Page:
LONG BEACH – One-by-one, Filipinos with concerned expressions on their faces raised their hands and waited for their questions to be answered regarding the upcoming comprehensive immigration reform bill that is being worked on in Washington.
A 77-year-old Filipino asked about the possible removal of petitions for adult married children in the family-based petition category.
A woman asked how she could prove that she’s been living in the United States for years, despite having no official papers or documents.
One young-looking man asked how, he as a US citizen, could petition for his mother, who has been in the country illegally for the past 20 years.
These were among several questions asked by an engaging crowd (mostly Filipinos) during the Filipino Migrant Center’s immigration forum held this on Saturday, April 3 at the First Lutheran Church in Long Beach.
Panelists, Betty Hung of Asian Pacific American Legal Center and Cynthia Buiza, a policy consultant, took turns discussing the impact of the broken immigration system and how the upcoming bi-partisan immigration reform proposal (that is still yet to be released) will affect individuals, families and businesses.
“This forum is important because we wanted to hear the concerns of the Filipino community,” said Buiza, a member of FMC.
“There are a lot of undocumented Filipinos in our community – adults and youths … it’s important for them and the immigrant community to understand what is going on so they can make the right decision when this legislation comes out.”
There are an estimated 1.2 million undocumented Asians living in the US. Some Asian and Filipino-American immigrant groups estimate that nearly half those numbers are Filipinos.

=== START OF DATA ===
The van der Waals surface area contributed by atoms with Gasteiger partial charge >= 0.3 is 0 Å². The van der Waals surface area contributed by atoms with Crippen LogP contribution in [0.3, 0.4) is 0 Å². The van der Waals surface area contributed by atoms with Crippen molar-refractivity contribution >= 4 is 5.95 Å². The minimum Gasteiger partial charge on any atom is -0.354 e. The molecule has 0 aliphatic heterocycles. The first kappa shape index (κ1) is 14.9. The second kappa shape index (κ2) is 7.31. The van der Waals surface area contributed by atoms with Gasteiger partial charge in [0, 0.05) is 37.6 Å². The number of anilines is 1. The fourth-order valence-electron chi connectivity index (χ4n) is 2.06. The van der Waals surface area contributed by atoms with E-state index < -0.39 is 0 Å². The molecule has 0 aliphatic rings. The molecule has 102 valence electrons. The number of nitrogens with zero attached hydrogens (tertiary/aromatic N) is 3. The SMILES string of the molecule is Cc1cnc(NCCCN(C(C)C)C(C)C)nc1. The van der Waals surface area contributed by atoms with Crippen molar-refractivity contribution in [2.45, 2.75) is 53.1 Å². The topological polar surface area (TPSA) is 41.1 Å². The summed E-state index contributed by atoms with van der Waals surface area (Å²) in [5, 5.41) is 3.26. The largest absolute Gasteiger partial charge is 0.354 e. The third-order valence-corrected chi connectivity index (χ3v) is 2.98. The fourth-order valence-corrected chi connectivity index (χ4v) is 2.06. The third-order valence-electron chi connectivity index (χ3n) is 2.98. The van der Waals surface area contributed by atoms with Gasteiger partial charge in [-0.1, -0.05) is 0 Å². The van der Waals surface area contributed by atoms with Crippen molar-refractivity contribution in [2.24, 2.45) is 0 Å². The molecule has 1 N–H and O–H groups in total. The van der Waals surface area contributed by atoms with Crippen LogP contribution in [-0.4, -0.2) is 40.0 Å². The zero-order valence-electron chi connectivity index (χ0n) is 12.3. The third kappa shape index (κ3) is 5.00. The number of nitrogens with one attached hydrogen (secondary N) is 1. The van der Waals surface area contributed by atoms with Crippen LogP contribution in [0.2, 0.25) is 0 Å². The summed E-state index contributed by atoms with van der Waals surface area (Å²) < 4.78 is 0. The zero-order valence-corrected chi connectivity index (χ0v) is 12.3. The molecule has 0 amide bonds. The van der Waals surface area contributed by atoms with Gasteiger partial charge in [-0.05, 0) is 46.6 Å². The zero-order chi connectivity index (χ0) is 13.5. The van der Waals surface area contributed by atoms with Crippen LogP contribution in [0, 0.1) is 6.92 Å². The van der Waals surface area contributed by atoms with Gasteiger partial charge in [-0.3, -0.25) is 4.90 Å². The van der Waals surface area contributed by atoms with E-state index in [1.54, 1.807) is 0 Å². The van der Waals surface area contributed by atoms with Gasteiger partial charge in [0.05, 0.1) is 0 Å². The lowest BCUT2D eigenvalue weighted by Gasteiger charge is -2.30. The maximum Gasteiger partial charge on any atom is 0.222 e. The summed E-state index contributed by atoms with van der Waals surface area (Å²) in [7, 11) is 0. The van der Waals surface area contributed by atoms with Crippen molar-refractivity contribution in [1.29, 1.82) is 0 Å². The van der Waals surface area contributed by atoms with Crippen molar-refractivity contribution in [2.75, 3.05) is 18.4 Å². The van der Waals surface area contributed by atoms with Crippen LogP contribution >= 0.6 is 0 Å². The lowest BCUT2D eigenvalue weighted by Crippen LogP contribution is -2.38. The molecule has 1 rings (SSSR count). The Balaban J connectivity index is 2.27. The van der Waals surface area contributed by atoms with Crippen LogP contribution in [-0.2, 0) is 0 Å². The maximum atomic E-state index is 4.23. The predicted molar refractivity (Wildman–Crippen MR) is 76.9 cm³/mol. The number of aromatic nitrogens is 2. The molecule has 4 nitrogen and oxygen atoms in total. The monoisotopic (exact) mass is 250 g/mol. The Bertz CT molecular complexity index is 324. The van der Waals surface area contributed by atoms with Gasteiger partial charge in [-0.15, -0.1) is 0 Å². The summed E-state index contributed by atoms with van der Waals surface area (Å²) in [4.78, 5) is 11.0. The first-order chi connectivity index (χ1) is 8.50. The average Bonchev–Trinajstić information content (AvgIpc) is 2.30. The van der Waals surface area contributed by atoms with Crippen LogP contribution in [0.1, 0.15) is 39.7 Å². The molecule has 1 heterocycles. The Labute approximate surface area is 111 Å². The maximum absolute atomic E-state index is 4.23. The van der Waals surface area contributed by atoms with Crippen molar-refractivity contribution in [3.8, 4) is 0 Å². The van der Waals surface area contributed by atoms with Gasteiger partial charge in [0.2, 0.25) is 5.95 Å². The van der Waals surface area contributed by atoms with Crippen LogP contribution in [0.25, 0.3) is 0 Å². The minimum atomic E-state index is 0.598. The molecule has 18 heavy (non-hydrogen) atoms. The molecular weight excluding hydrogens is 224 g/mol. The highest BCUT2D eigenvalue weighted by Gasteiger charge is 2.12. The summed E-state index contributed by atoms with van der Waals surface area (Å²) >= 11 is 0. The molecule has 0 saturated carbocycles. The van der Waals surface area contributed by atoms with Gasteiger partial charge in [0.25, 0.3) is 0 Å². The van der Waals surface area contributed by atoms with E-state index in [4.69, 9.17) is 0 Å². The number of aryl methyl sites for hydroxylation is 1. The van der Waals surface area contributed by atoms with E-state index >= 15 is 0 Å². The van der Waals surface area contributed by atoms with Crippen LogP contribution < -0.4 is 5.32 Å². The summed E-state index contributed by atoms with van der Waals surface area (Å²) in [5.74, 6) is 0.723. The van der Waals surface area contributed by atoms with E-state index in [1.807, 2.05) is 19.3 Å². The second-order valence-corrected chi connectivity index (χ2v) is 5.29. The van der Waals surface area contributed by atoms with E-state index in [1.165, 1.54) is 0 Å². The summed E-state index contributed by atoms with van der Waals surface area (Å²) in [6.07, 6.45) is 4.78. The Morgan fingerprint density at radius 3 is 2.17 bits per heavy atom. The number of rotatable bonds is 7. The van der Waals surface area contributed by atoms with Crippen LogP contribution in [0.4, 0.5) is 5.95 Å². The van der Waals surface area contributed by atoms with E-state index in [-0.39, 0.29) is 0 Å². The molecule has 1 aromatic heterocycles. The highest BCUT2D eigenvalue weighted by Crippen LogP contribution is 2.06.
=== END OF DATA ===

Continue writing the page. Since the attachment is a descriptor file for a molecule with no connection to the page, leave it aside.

Filipinos will also be most affected, if certain family-based immigrant visas will be limited or even removed from any proposed reform legislation.
According to the US Department of State as of November 2012, of the 4.4 million people whose petitions are still pending, 462,000 of them are Filipinos or are from the Philippines.
Buiza said considering the number of undocumented Filipinos and those waiting for legal entrance, Filipinos have a huge stake when the Senate Group of Eight’s bi-partisan immigration reform bill comes out, possibly in the next two weeks. (In a more recent AP report, the senators are hoping “to finish their work this week.”)
“We need our kababayans to come out and make their voices heard,” said Buiza.
“Throughout this whole process we keep receiving word from our contacts in Washington that they are not hearing concerns from the Asian and Filipino community,” added Hung.
“We need our voices to be heard so those senators know what we want in an immigration reform bill.”
Hung and Buiza fielded questions from a very active group of about 50 community members for close to 45 minutes. The topics ranged from fake documents immigrants may possess, to what kind of documents will be needed if a bill is passed, to how much a fine would be if undocumented immigrants are required to pay one.
In essence, here are some of Hung and Buiza’s answers:
- If a bill is passed, what kind of process should undocumented immigrants expect?
This is going to be a multi-step process. So far we’re hearing that it will require for undocumented immigrants to pay a fine, pay back taxes and clear a background check to make sure they don’t have any criminal records.
“So far we’re hearing that this might be a very generous bill so as long as you don’t have any serious criminal offenses, you should qualify,” said Buiza.
- How much is the fine?
That remains to be seen. Buiza said that is one issue politicians would like to hear feedback from the community. What is an acceptable fine? How much is too much?
- Is there a timeframe as to which undocumented immigrants will benefit from the passage of this bill?
Right now, Buiza and Hung have not heard of any time requirement or residency requirement.
- What kind of documents will be needed if a bill is passed?
Finding those documents can be challenging, said Hung. She said some undocumented immigrants either possess no documents or lost them.
She advises undocumented people to keep receipts from their trips to a grocery story, keep bank statements, letters from a clergy that shows you are a member of the church, letters from family relatives, rental agreements, a library card, basically as Hung said, “anything with your name on it that you can think of that shows you are and have been here.”